FIG. 1 diagrammatically illustrates the form of the apparatus used in the Examples 1 and 2 below.
FIG. 2 shows in greater detail the construction of the arcuate surface used in those Examples.
FIG. 3 is a flow chart schematically illustrating a continuous process in accordance with this invention.
FIGS. 4 and 5 illustrate certain arrays of arcuate surfaces to be used in simultaneous production of a plurality of filaments or strands in accordance with this invention.
Referring now to preferred details observed in our process, the polyethylene used desirably will have intrinsic viscosity in denier at 135° C. of at least 11 dl/g, and preferably intrinsic viscosity in the range of 17-28 dl/g. The growth process is sensitive to the concentration of the solution and the temperature, as will be appreciated from the fact that the growth due to crystallization of polyethylene on the seed filament must be balanced against the necessity of maintaining an adequate concentration of polyethylene in solution. Desirable concentrations are in the range between about 0.1 and about 0.5 weight percent, using solvents such as xylene, chlorobenzene or decalin. If a filament is being produced from such a solution without replenishment of the solution, the concentration of polyethylene in the solution will necessarily decrease due to depletion of the solution in polyethylene. We have found that such a drop in concentration results in thinning out of the filament; but that such depletion can be compensated by continuous addition of fresh polymer solution and continuous withdrawal of the partially spent polymer solution. By such measures a filament of essentially constant denier can be prepared.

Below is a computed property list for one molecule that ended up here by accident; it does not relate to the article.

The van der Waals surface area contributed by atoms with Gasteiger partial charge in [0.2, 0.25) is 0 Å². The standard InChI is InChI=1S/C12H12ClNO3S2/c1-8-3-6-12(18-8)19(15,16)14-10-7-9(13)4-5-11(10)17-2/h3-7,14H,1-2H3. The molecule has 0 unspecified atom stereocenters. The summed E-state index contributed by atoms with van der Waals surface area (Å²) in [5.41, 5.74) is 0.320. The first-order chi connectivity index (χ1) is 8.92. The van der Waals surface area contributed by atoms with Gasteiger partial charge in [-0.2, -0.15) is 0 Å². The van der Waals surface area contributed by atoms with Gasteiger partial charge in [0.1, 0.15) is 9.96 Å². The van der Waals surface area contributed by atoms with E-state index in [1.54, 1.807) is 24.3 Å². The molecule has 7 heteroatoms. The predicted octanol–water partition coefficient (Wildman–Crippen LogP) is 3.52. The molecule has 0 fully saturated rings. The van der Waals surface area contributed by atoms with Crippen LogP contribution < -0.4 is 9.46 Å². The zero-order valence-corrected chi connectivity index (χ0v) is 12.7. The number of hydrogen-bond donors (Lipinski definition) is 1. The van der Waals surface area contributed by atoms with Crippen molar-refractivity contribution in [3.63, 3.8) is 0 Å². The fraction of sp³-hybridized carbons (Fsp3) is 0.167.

A typical filament as obtained by our process, without after treatment, can have denier such as 10-20 with tenacity about 30-35 g/d, UE about 5% and tensile modulus about 1,000 g/d; all as measured by conventional methods. These properties can be altered by conventional treatments with heat and/or stretching.
In FIG. 1 of drawing, the overall apparatus or growth cell (1) is shown as comprising a closed container (2) for the polyethylene solution used to produce the subject fiber; an arcuate surface (4) which is preferably composed of PTFE; inlet fiber ports (6) and outlet ports (8); and two continuous loops (10) of nylon or other strong, flexible, high melting material. For the sake of clarity of illustration, container (2) is shown as being made of glass; but any desired construction material, for example, steel or aluminum, can be used. The growth cell is fitted with a solution feed tube (13) and a solution withdrawal tube (14), and with a takeup device (12) for collecting the two filaments produced.
An inert gas atmosphere such as nitrogen is maintained in the vapor phase of the container (2) by connection to an appropriate source (not shown). The cell is maintained at controlled temperatures, suitably by immersion in a heated oil bath (not shown).
In the flow chart of FIG. 3, illustrating continuous operation, reference numeral (1) designates the growth cell illustrated by FIG. 1; (3) is an agitated dissolving vessel from which fresh polymer solution can be fed to the growth cell; (5) is a pump for continuously withdrawing solution from cell (1), recycling through line (7) and withdrawing a portion to waste at (9). The filaments (11) produced are collected at takeup position (12).
In operation two continuous loops (10) surround the arcuate surface (4). "Seed" filaments of polyethylene (11), (11a) are attached to the loops (10). The loops (10) are pulled through the growth cell, drawing the seed filaments (11) into the growth cell and around the arcuate surface (4), following the path of the loops as indicated by the arrows. Each seed filament, when it has emerged through its outlet port (8) is detached from its loop (10) and carried to takeup device (12). As the takeup device is driven, the seed filaments slide around the arcuate surface (4). The resulting tension on each seed filament is measured.
An increase in tension for a given speed of taking up a seed filament indicates that growth of polyethylene crystals upon the seed filament has commenced. This growth process is allowed to continue until the seed filament is seen to emerge in thickened form from its outlet port (8) and the tension has reached at least 70 grams, and the rate of withdrawal of the growing filament has reached at least 80 cm/min.